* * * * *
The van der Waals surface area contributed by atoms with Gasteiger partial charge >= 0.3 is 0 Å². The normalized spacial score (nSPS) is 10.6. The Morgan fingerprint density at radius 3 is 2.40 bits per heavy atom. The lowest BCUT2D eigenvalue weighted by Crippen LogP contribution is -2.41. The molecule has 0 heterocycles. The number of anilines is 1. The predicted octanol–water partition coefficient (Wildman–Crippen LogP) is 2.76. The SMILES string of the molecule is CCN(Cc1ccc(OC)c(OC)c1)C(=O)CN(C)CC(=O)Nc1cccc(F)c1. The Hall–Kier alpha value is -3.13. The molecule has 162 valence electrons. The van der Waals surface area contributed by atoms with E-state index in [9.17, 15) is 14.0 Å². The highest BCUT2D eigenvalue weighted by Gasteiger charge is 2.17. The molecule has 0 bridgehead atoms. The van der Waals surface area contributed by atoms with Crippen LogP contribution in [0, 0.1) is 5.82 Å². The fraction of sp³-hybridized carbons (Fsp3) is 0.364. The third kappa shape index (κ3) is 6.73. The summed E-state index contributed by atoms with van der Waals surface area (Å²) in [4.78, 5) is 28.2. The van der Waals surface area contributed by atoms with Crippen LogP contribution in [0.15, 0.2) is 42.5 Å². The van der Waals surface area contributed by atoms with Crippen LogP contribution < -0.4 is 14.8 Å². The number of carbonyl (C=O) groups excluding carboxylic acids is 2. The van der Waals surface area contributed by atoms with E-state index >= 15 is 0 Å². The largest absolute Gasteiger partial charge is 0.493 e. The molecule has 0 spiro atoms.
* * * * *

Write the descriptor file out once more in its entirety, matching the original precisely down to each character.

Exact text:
The van der Waals surface area contributed by atoms with Gasteiger partial charge >= 0.3 is 0 Å². The normalized spacial score (nSPS) is 10.6. The Morgan fingerprint density at radius 3 is 2.40 bits per heavy atom. The lowest BCUT2D eigenvalue weighted by Crippen LogP contribution is -2.41. The molecule has 0 heterocycles. The number of anilines is 1. The predicted octanol–water partition coefficient (Wildman–Crippen LogP) is 2.76. The SMILES string of the molecule is CCN(Cc1ccc(OC)c(OC)c1)C(=O)CN(C)CC(=O)Nc1cccc(F)c1. The Hall–Kier alpha value is -3.13. The molecule has 162 valence electrons. The van der Waals surface area contributed by atoms with E-state index in [9.17, 15) is 14.0 Å². The highest BCUT2D eigenvalue weighted by Gasteiger charge is 2.17. The molecule has 0 bridgehead atoms. The van der Waals surface area contributed by atoms with Crippen LogP contribution in [0, 0.1) is 5.82 Å². The fraction of sp³-hybridized carbons (Fsp3) is 0.364. The third kappa shape index (κ3) is 6.73. The summed E-state index contributed by atoms with van der Waals surface area (Å²) in [4.78, 5) is 28.2. The van der Waals surface area contributed by atoms with Crippen LogP contribution in [0.15, 0.2) is 42.5 Å². The van der Waals surface area contributed by atoms with Crippen LogP contribution < -0.4 is 14.8 Å². The number of carbonyl (C=O) groups excluding carboxylic acids is 2. The van der Waals surface area contributed by atoms with E-state index >= 15 is 0 Å². The largest absolute Gasteiger partial charge is 0.493 e. The molecule has 0 spiro atoms.